The prize amounts are calculated on pari-mutuel basis, so a percentage of the overall prize fund is allocated to each of the 13 categories and is then split between winners in each category. Go to the Prizes page for more information.
Is there a minimum jackpot?
The jackpot starts at a minimum of €17 million (approximately £15 million). If there are no tickets that match all the numbers, the jackpot rolls over to the following draw and an even larger amount will be offered in the next game.
What happens if the EuroMillions jackpot is not won?
If no ticket holders match all five numbers and both Lucky Stars in a particular draw the jackpot rolls over and increases in value for the following draw. The maximum EuroMillions jackpot is €230 million, so although there is no limit to the number of rollovers allowed, the jackpot cannot go any higher than that.
Once the top prize reaches €230 million, funds which would normally boost it higher are added to the next tier in which there are winners, usually the Match 5 + 1 Lucky Star category. The jackpot can only stay at this level for four draws, then it must be won in the fifth draw at the jackpot cap. The Jackpot Cap page explains more about how it works.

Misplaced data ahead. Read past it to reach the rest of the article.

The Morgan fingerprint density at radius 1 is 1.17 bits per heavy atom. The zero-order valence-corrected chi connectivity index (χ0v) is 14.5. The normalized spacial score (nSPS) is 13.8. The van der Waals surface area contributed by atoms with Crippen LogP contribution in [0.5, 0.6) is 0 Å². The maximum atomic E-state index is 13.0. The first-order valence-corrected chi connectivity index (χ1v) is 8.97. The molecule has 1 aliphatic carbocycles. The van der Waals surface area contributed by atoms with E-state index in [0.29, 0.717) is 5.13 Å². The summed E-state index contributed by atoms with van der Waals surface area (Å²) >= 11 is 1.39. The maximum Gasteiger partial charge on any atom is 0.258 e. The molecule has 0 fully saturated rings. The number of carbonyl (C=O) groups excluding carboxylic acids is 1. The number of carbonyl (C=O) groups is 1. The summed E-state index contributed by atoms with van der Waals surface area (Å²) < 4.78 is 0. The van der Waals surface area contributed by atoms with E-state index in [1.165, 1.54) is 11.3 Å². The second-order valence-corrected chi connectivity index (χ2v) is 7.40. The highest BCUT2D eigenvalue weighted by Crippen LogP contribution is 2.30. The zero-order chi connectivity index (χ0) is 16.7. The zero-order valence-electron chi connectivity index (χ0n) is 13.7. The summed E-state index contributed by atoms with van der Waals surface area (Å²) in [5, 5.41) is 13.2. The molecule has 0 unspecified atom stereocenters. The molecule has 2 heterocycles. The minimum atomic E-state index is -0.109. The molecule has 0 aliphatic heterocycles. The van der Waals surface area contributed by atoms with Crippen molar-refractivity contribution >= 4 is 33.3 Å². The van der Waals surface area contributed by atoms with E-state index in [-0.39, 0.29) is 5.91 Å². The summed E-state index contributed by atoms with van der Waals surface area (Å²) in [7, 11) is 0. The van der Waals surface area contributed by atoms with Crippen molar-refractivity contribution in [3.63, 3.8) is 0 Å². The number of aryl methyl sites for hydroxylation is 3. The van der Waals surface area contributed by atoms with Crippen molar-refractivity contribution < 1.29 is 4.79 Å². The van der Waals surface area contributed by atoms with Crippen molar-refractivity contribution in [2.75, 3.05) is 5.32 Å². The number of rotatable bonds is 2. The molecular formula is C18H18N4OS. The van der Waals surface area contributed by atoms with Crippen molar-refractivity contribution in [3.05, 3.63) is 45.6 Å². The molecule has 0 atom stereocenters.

What should I do if I win EuroMillions?
If you win a EuroMillions jackpot the first thing you need to do is contact the National Lottery to let them know you have the winning ticket. They will guide you through the claim process and will arrange an appointment to validate the ticket. You have 180 days from the date of the winning draw to claim your prize.
If you bought a ticket from a retailer it's very important to keep it safe, as the National Lottery will need it to be able to validate the win. Things get a lot more complicated if you lose the winning ticket or it gets damaged to the point where it can't be verified.
If you played online you won't need to worry about this; you'll just need to log in to your player account, where a very welcome message about your win should be waiting for you. You’ll then just need to contact the National Lottery to begin the claim process.
Are prizes tax-free?
UK players receive EuroMillions prizes as a tax-free lump sum. However, taxation varies a lot for overseas players, depending on where you are playing the lottery and your own personal circumstances, so it is advised that you seek out independent financial advice.
What are the Lucky Stars?
The Lucky Stars are the two extra numbers that you must choose to play EuroMillions. They are drawn from a separate pool of 12 numbers, meaning that some numbers can appear twice in the same draw – once as a main number and then again as a Lucky Star. The Lucky Stars create extra EuroMillions prize tiers, and you must match all five main numbers and both Lucky Stars to win the jackpot.
How long do I have to claim a prize?